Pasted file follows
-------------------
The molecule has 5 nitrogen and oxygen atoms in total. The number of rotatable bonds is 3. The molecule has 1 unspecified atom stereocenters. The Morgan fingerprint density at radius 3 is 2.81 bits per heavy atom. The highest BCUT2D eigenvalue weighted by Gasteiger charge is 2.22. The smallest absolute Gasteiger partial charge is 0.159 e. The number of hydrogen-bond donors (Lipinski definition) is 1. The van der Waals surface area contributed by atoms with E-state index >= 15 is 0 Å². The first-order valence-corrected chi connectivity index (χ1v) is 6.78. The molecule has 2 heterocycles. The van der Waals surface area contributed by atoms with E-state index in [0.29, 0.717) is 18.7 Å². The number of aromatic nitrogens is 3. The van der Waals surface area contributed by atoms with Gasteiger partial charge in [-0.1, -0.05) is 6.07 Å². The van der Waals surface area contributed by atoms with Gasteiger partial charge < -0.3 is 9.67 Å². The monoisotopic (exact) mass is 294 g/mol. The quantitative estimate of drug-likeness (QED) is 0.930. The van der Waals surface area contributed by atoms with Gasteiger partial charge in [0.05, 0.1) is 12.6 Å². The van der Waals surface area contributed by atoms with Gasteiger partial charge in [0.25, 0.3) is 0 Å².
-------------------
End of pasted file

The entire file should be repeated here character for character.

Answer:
The molecule has 5 nitrogen and oxygen atoms in total. The number of rotatable bonds is 3. The molecule has 1 unspecified atom stereocenters. The Morgan fingerprint density at radius 3 is 2.81 bits per heavy atom. The highest BCUT2D eigenvalue weighted by Gasteiger charge is 2.22. The smallest absolute Gasteiger partial charge is 0.159 e. The number of hydrogen-bond donors (Lipinski definition) is 1. The van der Waals surface area contributed by atoms with E-state index >= 15 is 0 Å². The first-order valence-corrected chi connectivity index (χ1v) is 6.78. The molecule has 2 heterocycles. The van der Waals surface area contributed by atoms with E-state index in [0.29, 0.717) is 18.7 Å². The number of aromatic nitrogens is 3. The van der Waals surface area contributed by atoms with Gasteiger partial charge in [-0.1, -0.05) is 6.07 Å². The van der Waals surface area contributed by atoms with Gasteiger partial charge < -0.3 is 9.67 Å². The monoisotopic (exact) mass is 294 g/mol. The quantitative estimate of drug-likeness (QED) is 0.930. The van der Waals surface area contributed by atoms with Gasteiger partial charge in [0.05, 0.1) is 12.6 Å². The van der Waals surface area contributed by atoms with Gasteiger partial charge in [0.25, 0.3) is 0 Å².